In a post earlier this year, I called attention to Udacity, a recent initiative led by Stanford professor Sebastian Thrun. Udacity’s stated goal was to reach 500,000 students with a completely free online course on artifical intelligence. At the time of a Chronicle of Higher Education profile on Thrun and his project, he had already served the course to 160,000 students. In my post, I suggested four reasons why I thought Udacity ought to make the higher-education establishment nervous.
Now we can add a fifth reason to that list: according to a story in this week’s Chronicle, Colorado State University “will give full transfer credit to students who complete a free introductory computer-science course offered by the online-education start-up company Udacity.”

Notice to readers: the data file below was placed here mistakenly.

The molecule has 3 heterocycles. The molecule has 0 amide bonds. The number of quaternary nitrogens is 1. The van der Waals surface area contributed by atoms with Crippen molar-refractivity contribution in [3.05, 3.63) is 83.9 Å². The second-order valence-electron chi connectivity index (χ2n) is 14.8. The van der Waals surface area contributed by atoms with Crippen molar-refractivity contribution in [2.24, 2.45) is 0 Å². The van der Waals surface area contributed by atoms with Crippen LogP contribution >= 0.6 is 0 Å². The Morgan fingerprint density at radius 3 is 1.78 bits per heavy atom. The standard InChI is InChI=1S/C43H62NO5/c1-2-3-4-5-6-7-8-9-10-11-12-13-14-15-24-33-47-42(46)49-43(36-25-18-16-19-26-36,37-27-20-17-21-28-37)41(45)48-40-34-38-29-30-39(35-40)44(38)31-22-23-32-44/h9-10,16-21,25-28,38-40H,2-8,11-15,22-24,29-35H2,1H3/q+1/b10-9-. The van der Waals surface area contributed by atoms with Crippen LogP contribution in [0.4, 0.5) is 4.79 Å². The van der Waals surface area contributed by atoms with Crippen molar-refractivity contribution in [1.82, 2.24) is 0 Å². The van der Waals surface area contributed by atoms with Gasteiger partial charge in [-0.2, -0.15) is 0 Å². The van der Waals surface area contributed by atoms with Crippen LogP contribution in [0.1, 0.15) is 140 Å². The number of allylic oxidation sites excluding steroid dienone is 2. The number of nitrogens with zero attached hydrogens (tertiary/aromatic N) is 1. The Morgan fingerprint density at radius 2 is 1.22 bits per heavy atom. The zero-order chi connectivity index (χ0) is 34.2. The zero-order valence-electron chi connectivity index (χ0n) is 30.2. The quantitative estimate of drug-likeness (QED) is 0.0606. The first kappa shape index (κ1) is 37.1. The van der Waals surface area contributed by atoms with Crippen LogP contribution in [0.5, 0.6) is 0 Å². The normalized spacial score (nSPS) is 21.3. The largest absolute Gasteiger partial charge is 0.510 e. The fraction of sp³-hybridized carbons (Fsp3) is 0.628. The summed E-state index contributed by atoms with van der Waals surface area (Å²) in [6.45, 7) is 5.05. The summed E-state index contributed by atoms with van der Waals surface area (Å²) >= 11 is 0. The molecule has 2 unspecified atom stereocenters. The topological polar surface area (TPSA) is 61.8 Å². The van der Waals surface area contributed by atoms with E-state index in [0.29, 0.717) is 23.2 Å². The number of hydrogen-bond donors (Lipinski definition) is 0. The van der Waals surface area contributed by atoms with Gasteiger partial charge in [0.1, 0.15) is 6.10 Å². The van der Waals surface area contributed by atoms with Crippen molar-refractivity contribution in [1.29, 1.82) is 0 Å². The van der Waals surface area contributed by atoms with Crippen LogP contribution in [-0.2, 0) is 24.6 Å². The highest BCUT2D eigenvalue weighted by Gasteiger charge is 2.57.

There are a few things that I would suggest are noteworthy here. First, Colorado State is not some fly-by-night diploma mill; it’s a serious place with a solid (and well-deserved) international reputation. Second, Udacity now offers 14 courses, employs 10 people, and has openings for eight more. As time goes on, what Udacity is doing seems more and more like something substantial — and potentially disruptive.